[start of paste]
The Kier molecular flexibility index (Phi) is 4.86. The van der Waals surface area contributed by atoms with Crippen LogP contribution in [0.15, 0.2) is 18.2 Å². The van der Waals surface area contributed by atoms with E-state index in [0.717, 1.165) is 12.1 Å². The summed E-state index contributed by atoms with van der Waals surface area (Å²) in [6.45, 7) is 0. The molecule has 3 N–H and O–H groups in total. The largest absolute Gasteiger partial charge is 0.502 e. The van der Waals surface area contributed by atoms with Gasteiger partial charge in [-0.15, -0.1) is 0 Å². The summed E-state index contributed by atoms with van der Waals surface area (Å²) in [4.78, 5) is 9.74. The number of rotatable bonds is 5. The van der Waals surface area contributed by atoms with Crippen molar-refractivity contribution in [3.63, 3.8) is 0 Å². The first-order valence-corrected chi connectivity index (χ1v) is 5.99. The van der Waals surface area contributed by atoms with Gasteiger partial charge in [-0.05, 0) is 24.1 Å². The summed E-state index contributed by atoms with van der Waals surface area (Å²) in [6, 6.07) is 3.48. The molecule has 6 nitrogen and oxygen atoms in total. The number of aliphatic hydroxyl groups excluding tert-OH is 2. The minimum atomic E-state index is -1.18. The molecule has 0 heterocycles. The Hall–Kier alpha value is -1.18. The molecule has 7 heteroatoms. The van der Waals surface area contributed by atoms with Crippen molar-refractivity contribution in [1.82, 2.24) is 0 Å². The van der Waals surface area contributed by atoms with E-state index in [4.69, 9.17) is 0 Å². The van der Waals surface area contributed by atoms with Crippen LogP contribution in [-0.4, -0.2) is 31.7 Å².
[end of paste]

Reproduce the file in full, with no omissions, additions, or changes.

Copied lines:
The Kier molecular flexibility index (Phi) is 4.86. The van der Waals surface area contributed by atoms with Crippen LogP contribution in [0.15, 0.2) is 18.2 Å². The van der Waals surface area contributed by atoms with E-state index in [0.717, 1.165) is 12.1 Å². The summed E-state index contributed by atoms with van der Waals surface area (Å²) in [6.45, 7) is 0. The molecule has 3 N–H and O–H groups in total. The largest absolute Gasteiger partial charge is 0.502 e. The van der Waals surface area contributed by atoms with Gasteiger partial charge in [-0.15, -0.1) is 0 Å². The summed E-state index contributed by atoms with van der Waals surface area (Å²) in [4.78, 5) is 9.74. The number of rotatable bonds is 5. The van der Waals surface area contributed by atoms with Crippen molar-refractivity contribution in [3.63, 3.8) is 0 Å². The first-order valence-corrected chi connectivity index (χ1v) is 5.99. The van der Waals surface area contributed by atoms with Gasteiger partial charge in [-0.05, 0) is 24.1 Å². The summed E-state index contributed by atoms with van der Waals surface area (Å²) in [6, 6.07) is 3.48. The molecule has 6 nitrogen and oxygen atoms in total. The number of aliphatic hydroxyl groups excluding tert-OH is 2. The minimum atomic E-state index is -1.18. The molecule has 0 heterocycles. The Hall–Kier alpha value is -1.18. The molecule has 7 heteroatoms. The van der Waals surface area contributed by atoms with Crippen molar-refractivity contribution in [1.82, 2.24) is 0 Å². The van der Waals surface area contributed by atoms with E-state index in [4.69, 9.17) is 0 Å². The van der Waals surface area contributed by atoms with Crippen LogP contribution in [-0.4, -0.2) is 31.7 Å².